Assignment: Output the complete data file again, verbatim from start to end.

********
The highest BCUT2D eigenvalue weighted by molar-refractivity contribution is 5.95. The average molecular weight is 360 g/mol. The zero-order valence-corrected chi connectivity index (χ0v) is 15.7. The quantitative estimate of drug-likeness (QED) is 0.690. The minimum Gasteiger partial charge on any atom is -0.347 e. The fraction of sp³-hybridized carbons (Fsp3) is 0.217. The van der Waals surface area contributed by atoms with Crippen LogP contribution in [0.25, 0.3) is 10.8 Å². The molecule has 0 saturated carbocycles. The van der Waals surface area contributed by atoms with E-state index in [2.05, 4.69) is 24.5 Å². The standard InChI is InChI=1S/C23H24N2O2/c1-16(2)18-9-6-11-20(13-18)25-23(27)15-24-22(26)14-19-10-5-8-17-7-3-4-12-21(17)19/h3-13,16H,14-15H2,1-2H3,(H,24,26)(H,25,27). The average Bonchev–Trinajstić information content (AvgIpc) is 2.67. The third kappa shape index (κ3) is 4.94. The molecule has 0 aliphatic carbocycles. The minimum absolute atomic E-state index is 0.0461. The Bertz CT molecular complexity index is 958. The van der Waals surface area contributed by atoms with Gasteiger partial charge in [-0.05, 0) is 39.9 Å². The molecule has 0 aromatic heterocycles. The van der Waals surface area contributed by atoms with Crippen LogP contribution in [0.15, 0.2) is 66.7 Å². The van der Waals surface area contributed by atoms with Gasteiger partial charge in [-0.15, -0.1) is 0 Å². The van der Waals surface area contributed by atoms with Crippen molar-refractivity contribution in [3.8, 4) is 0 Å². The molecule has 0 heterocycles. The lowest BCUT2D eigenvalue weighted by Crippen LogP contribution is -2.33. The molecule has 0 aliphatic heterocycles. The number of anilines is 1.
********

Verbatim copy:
The highest BCUT2D eigenvalue weighted by molar-refractivity contribution is 5.95. The average molecular weight is 360 g/mol. The zero-order valence-corrected chi connectivity index (χ0v) is 15.7. The quantitative estimate of drug-likeness (QED) is 0.690. The minimum Gasteiger partial charge on any atom is -0.347 e. The fraction of sp³-hybridized carbons (Fsp3) is 0.217. The van der Waals surface area contributed by atoms with Crippen LogP contribution in [0.25, 0.3) is 10.8 Å². The molecule has 0 saturated carbocycles. The van der Waals surface area contributed by atoms with E-state index in [2.05, 4.69) is 24.5 Å². The standard InChI is InChI=1S/C23H24N2O2/c1-16(2)18-9-6-11-20(13-18)25-23(27)15-24-22(26)14-19-10-5-8-17-7-3-4-12-21(17)19/h3-13,16H,14-15H2,1-2H3,(H,24,26)(H,25,27). The average Bonchev–Trinajstić information content (AvgIpc) is 2.67. The third kappa shape index (κ3) is 4.94. The molecule has 0 aliphatic carbocycles. The minimum absolute atomic E-state index is 0.0461. The Bertz CT molecular complexity index is 958. The van der Waals surface area contributed by atoms with Gasteiger partial charge in [-0.05, 0) is 39.9 Å². The molecule has 0 aromatic heterocycles. The van der Waals surface area contributed by atoms with Crippen LogP contribution in [0.15, 0.2) is 66.7 Å². The van der Waals surface area contributed by atoms with Gasteiger partial charge in [-0.15, -0.1) is 0 Å². The van der Waals surface area contributed by atoms with Crippen molar-refractivity contribution in [3.8, 4) is 0 Å². The molecule has 0 heterocycles. The lowest BCUT2D eigenvalue weighted by Crippen LogP contribution is -2.33. The molecule has 0 aliphatic heterocycles. The number of anilines is 1.